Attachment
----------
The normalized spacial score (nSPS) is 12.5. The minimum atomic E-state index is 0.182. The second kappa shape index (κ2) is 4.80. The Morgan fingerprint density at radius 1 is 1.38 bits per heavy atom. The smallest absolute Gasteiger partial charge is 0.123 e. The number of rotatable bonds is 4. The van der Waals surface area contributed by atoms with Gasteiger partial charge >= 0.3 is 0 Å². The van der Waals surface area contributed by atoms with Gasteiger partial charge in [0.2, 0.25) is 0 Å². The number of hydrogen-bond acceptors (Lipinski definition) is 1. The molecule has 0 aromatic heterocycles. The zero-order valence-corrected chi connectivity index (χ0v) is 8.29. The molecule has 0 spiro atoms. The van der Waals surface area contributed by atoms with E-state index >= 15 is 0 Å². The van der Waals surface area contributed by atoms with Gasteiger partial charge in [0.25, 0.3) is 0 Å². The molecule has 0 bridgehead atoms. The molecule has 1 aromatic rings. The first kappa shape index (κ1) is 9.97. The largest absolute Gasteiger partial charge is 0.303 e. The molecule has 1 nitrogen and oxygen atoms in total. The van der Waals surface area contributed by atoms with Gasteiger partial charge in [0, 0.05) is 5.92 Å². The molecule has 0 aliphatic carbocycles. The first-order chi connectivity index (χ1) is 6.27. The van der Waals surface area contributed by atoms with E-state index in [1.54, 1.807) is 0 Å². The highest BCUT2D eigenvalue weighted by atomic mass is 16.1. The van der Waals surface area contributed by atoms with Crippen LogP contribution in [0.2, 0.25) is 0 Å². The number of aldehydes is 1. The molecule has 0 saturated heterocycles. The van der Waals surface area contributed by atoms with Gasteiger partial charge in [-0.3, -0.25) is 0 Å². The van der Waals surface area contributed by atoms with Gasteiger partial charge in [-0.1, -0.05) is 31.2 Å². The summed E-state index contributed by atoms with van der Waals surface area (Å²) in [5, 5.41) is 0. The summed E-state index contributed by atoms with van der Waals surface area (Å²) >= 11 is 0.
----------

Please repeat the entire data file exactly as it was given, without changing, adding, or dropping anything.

The normalized spacial score (nSPS) is 12.5. The minimum atomic E-state index is 0.182. The second kappa shape index (κ2) is 4.80. The Morgan fingerprint density at radius 1 is 1.38 bits per heavy atom. The smallest absolute Gasteiger partial charge is 0.123 e. The number of rotatable bonds is 4. The van der Waals surface area contributed by atoms with Gasteiger partial charge >= 0.3 is 0 Å². The van der Waals surface area contributed by atoms with Gasteiger partial charge in [0.2, 0.25) is 0 Å². The number of hydrogen-bond acceptors (Lipinski definition) is 1. The molecule has 0 aromatic heterocycles. The zero-order valence-corrected chi connectivity index (χ0v) is 8.29. The molecule has 0 spiro atoms. The van der Waals surface area contributed by atoms with E-state index >= 15 is 0 Å². The van der Waals surface area contributed by atoms with Gasteiger partial charge in [0.25, 0.3) is 0 Å². The molecule has 0 bridgehead atoms. The molecule has 1 aromatic rings. The first kappa shape index (κ1) is 9.97. The largest absolute Gasteiger partial charge is 0.303 e. The molecule has 1 nitrogen and oxygen atoms in total. The van der Waals surface area contributed by atoms with Gasteiger partial charge in [0, 0.05) is 5.92 Å². The molecule has 0 aliphatic carbocycles. The first-order chi connectivity index (χ1) is 6.27. The van der Waals surface area contributed by atoms with E-state index in [1.54, 1.807) is 0 Å². The highest BCUT2D eigenvalue weighted by atomic mass is 16.1. The van der Waals surface area contributed by atoms with Crippen LogP contribution in [0.2, 0.25) is 0 Å². The number of aldehydes is 1. The molecule has 0 saturated heterocycles. The van der Waals surface area contributed by atoms with Gasteiger partial charge in [-0.3, -0.25) is 0 Å². The van der Waals surface area contributed by atoms with Gasteiger partial charge in [-0.1, -0.05) is 31.2 Å². The summed E-state index contributed by atoms with van der Waals surface area (Å²) in [5, 5.41) is 0. The summed E-state index contributed by atoms with van der Waals surface area (Å²) >= 11 is 0.